is an important concept in statistics. Both objective and subjective
probabilities are used in the medical field.
- Basic definitions
include the concept of an event or outcome. A number of essential
rules tell us how to combine the probabilities of events.
- Bayes’ theorem
relates to the concept of conditional probability—the probability
of an outcome depending on an earlier outcome. Bayes’ theorem
is part of the reasoning process when interpreting diagnostic procedures.
are rarely studied; instead, researchers study samples.
- Several methods
of sampling are used in medical research; a key issue is that any
method should be random.
- When researchers
select random samples and then make measurements, the result is
a random variable. This process makes statistical tests and inferences
- The binomial
distribution is used to determine the probability of yes/no
events—the number of times a given outcome occurs in a
given number of attempts.
- The Poisson
distribution is used to determine the probability of rare events.
- The normal distribution
is used to find the probability that an outcome occurs when the
observations have a bell-shaped distribution. It is used in many
- If many random
samples are drawn from a population, a statistic, such as the mean,
follows a distribution called a sampling distribution.
- The central
limit theorem tells us that means of observations, regardless of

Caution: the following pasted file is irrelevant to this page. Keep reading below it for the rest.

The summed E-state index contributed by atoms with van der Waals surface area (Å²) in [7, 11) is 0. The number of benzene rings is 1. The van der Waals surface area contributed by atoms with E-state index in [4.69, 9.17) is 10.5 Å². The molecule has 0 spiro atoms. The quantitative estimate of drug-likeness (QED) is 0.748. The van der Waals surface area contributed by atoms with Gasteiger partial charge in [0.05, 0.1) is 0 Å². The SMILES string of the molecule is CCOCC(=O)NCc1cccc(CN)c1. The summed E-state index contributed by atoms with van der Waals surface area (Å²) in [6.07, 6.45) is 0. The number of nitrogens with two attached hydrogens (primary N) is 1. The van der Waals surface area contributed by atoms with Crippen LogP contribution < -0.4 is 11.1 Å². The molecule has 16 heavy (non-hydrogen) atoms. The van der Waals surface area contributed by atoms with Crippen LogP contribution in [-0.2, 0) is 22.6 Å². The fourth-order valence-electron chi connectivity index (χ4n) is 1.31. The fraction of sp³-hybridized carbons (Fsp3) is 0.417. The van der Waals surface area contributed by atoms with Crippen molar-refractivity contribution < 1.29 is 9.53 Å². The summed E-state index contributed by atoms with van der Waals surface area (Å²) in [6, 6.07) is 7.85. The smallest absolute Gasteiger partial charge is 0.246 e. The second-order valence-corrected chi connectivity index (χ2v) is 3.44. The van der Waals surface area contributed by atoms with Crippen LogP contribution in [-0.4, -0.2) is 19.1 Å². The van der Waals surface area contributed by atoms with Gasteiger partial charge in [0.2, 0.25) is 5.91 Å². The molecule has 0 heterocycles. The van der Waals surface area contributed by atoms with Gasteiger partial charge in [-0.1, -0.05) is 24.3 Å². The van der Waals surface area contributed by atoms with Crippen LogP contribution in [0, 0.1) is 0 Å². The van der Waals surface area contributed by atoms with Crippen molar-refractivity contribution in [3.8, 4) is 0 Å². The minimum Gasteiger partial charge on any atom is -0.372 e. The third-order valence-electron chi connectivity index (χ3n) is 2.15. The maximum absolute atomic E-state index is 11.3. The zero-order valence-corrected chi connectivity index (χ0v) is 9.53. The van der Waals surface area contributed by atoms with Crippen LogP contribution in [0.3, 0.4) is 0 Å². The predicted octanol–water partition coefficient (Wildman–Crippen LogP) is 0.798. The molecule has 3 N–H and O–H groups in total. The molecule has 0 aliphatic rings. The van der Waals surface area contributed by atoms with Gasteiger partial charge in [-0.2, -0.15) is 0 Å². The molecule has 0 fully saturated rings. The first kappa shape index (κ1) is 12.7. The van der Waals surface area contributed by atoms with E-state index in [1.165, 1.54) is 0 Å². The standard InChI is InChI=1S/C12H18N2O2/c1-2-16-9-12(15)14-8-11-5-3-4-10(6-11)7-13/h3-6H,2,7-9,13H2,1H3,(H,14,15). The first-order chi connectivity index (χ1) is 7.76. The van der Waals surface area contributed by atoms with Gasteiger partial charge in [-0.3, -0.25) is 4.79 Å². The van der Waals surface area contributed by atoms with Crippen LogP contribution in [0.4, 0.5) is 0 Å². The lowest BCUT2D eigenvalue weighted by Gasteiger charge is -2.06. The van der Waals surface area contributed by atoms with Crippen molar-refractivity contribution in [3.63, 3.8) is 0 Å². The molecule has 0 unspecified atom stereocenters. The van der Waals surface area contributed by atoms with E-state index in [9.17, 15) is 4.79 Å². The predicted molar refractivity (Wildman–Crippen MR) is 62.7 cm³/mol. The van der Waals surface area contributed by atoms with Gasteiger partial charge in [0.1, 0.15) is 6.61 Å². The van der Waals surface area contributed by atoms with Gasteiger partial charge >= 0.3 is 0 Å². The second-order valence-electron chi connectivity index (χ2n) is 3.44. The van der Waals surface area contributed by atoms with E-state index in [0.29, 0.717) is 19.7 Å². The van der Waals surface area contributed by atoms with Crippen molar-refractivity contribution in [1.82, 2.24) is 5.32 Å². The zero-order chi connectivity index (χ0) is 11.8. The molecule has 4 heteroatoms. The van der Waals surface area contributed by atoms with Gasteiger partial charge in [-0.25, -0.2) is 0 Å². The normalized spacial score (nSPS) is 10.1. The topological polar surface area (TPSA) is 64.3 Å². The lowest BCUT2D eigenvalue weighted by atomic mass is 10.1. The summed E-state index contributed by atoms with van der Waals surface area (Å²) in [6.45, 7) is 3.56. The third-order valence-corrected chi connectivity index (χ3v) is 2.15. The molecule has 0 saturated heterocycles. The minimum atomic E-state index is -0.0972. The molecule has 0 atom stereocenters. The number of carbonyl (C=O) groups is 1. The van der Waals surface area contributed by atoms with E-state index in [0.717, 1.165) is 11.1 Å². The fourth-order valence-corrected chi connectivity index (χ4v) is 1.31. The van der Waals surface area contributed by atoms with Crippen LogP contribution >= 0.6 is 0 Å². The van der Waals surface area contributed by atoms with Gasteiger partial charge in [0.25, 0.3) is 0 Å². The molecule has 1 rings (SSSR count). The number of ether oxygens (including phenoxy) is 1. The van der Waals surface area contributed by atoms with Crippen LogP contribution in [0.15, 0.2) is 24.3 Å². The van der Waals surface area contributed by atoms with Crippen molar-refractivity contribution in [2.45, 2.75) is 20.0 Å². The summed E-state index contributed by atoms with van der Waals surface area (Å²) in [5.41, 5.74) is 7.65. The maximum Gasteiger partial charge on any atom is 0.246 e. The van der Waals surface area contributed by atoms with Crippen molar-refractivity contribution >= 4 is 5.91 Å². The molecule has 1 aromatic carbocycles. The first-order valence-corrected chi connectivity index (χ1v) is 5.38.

how they are distributed, begin to follow a normal distribution
as the sample size increases. This is one of the reasons the normal
distribution is so important in statistics.
- It is important
to know the difference between the standard deviation, which describes
the spread of individual observations, from the standard error of
the mean, which describes the spread of the mean observations.
- One of the purposes
of statistics is to use a sample to estimate something about the
population. Estimates form the basis of statistical tests.
- Confidence intervals
can be formed around an estimate to tell us how much the estimate
would vary in repeated samples.
Neisseria meningitidis, a gram-negative diplococcus, has as its
natural reservoir the human posterior nasopharynx where it can be
cultured from 2–15% of healthy individuals during
nonepidemic periods. The bacterial organism can be typed into at
least 13 serogroups based on capsular antigens. These serogroups
can be further subdivided by antibodies to specific subcapsular
membrane proteins. In the United States, sero groups B and C have
accounted for 90% of meningococcal meningitis cases in
recent decades. The major manifestations of meningo coccal disease
are acute septicemia and purulent meningitis. The age-specific attack
rate is greatest for children under 5 years of age.
Epidemiologic surveillance data from the state of Oregon detected
an increase in the overall incidence rate of meningococcal disease
from 2 cases per 100,000 population during 1987–1992 to 4.5
cases per 100,000 population in 1994 (Diermayer et al, 1999). Epidemiologists
from Oregon and the Centers for Disease Control wanted to know if
the increased ...